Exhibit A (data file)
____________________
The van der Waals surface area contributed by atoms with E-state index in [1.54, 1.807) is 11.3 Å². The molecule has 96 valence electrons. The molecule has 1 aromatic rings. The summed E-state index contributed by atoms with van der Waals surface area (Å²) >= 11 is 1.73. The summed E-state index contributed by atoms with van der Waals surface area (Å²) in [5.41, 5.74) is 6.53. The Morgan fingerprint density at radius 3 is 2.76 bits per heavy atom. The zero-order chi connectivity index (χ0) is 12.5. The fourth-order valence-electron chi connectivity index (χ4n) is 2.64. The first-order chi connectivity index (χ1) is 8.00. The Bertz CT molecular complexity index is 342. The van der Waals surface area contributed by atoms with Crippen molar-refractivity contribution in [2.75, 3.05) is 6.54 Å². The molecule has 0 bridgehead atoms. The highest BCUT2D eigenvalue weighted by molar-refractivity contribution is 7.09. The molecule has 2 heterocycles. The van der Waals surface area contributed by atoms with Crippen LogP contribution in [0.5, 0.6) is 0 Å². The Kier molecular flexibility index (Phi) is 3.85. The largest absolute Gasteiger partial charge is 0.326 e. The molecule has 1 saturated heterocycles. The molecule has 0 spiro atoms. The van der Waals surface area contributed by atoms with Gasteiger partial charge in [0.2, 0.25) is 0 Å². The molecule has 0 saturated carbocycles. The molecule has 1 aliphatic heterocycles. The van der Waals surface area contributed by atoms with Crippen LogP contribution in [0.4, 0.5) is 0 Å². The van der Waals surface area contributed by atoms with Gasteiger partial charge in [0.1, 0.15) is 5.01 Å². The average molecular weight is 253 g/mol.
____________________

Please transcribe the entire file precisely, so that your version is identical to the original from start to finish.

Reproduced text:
The van der Waals surface area contributed by atoms with E-state index in [1.54, 1.807) is 11.3 Å². The molecule has 96 valence electrons. The molecule has 1 aromatic rings. The summed E-state index contributed by atoms with van der Waals surface area (Å²) >= 11 is 1.73. The summed E-state index contributed by atoms with van der Waals surface area (Å²) in [5.41, 5.74) is 6.53. The Morgan fingerprint density at radius 3 is 2.76 bits per heavy atom. The zero-order chi connectivity index (χ0) is 12.5. The fourth-order valence-electron chi connectivity index (χ4n) is 2.64. The first-order chi connectivity index (χ1) is 8.00. The Bertz CT molecular complexity index is 342. The van der Waals surface area contributed by atoms with Crippen molar-refractivity contribution in [2.75, 3.05) is 6.54 Å². The molecule has 0 bridgehead atoms. The highest BCUT2D eigenvalue weighted by molar-refractivity contribution is 7.09. The molecule has 2 heterocycles. The van der Waals surface area contributed by atoms with Crippen LogP contribution in [0.5, 0.6) is 0 Å². The Kier molecular flexibility index (Phi) is 3.85. The largest absolute Gasteiger partial charge is 0.326 e. The molecule has 1 saturated heterocycles. The molecule has 0 spiro atoms. The van der Waals surface area contributed by atoms with Gasteiger partial charge in [0.2, 0.25) is 0 Å². The molecule has 0 saturated carbocycles. The molecule has 1 aliphatic heterocycles. The van der Waals surface area contributed by atoms with Crippen LogP contribution in [0.4, 0.5) is 0 Å². The van der Waals surface area contributed by atoms with Gasteiger partial charge in [0.1, 0.15) is 5.01 Å². The average molecular weight is 253 g/mol.